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Each of us must consume food to nourish our bodies, and thus both food and the body relates to the quality of tamas. It is impossible to say that one food is “sattvic” and another is “tamasic”, when in truth, all foods are tamasic, and are eaten precisely for these tamasic qualities, i.e. to nourish and sustain our tamasic bodies. When a tamasic object such as food is elevated to the quality of sattva, we are practicing a subtle form of spiritual materialism, in which object become confused for subject. Since the medieval period in India, Hindu beliefs and practices have frequently reflected this misapprehension, devolving from the symbolic, sacred meaning of objects and the impression this is meant to convey to the mind, to the elevation of these objects as the embodiment of the spiritual experience itself.

When I have raised these issues before, one frequent argument I am met with is that I must be saying that food has no impact upon consciousness. This conclusion, however, similarly reflects the ignorance of someone that doesn’t fully comprehend the interdependent nature of triguṇa. Just because food and mind are not the same thing, it doesn’t mean that food cannot impact the consciousness – obviously it does –  just as anyone who has perhaps eaten too much chili pepper or horseradish can attest to. But this effect is not a unique property of food, as anything within the realm of tamas can impact the mind. How do you feel on a rainy day – a little depressed and sad perhaps? What if you had an argument with someone – do you feel angry? Or what if you won the lottery? Would it change how you feel? There is no denying that tamasic experiences can and do impact the equilibrium of the mind (sattva), but they do so most powerfully when we confuse subject (i.e. the mind) for object (i.e. physical reality). For example, if someone does something we don’t like, and we get angry, is that person the cause of our anger, and thus responsible for it, or is our anger purely an emanation of our consciousness?

Confusing vegetarianism with spirituality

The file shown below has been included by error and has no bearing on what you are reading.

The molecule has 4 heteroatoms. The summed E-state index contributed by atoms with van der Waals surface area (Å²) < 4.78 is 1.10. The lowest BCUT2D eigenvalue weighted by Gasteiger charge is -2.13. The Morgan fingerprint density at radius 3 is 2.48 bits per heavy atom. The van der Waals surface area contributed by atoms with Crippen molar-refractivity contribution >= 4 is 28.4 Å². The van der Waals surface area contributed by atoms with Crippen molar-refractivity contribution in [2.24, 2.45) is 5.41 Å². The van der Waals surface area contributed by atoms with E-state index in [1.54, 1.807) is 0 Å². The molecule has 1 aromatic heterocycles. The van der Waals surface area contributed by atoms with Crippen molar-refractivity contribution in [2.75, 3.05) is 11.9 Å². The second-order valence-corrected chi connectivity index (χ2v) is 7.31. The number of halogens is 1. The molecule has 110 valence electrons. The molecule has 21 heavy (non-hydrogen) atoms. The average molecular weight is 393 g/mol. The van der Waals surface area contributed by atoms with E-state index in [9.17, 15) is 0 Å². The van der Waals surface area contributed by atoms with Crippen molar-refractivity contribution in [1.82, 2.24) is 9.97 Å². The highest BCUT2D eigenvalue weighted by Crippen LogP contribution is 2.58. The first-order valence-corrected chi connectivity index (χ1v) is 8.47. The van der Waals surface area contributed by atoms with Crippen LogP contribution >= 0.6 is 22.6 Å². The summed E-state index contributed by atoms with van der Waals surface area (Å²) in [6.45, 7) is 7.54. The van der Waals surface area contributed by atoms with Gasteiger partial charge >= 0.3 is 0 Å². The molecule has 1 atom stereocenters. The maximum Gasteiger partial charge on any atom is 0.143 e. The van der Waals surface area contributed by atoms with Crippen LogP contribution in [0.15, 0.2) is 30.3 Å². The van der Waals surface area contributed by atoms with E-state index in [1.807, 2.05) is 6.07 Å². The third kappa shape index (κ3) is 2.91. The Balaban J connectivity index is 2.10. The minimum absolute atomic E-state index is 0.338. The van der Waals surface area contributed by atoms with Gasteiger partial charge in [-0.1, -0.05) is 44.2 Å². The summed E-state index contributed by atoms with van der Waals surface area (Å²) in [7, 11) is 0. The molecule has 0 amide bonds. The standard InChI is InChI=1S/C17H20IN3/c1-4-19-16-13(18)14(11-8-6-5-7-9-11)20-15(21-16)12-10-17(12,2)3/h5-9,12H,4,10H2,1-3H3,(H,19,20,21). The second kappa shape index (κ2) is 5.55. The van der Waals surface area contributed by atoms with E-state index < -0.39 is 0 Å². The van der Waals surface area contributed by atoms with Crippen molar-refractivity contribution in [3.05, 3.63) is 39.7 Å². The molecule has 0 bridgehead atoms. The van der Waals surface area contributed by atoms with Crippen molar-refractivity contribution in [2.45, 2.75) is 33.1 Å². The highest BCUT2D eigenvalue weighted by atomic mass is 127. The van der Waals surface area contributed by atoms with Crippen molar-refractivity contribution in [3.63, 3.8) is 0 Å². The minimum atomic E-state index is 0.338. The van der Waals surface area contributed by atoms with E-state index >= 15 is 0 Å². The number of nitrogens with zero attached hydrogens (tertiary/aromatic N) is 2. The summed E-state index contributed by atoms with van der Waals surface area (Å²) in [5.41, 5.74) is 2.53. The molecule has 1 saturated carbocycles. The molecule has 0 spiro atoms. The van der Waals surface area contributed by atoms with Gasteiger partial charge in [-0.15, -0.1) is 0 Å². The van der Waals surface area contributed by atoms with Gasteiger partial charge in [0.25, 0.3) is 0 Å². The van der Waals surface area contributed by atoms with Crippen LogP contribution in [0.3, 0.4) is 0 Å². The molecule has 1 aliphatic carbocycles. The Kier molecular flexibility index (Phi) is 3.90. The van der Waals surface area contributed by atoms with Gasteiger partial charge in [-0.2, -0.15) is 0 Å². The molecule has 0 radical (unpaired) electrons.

During the Buddha’s lifetime, he had a follower named Devadatta who wanted to change some of the teachings. Specifically, Devadatta believed that the vegetarianism practiced by other religious sects, such as the Jains, should be incorporated into the Buddhist monastic code. While upholding the principle of ahimsā, the Buddha rejected Devadatta’s request, which eventually resulted in his expulsion from the saṃgha.  The reason the Buddha rejected him is because Devdatta was fundamentally confused, wanting to turn the teaching into a cult of materialism that elevated vegetarianism as a spiritual goal, once again, confusing subject for object. Likewise, throughout the spiritual history of India, the great adepts have rejected spiritual distinctions with regard to diet, including Shirdi Sai Baba, who sought to overcome communal politics by embracing a practical and egalitarian approach to food. Consider as well, what the Sikh holy book, called the Guru Granth Sahib, says on the matter:

“The fools argue about flesh and meat, but they know nothing about meditation and spiritual wisdom. What is called meat, and what is called green vegetables? What leads to sin? It was the habit of the gods to kill the rhinoceros, and make a feast of the burnt offering. Those who renounce meat, and hold their noses when sitting near it, devour men at night. They practice hypocrisy, and make a show before other people, but they do not understand anything about meditation or spiritual wisdom. O Nanak, what can be said to the blind people? They cannot answer, or even understand what is said.”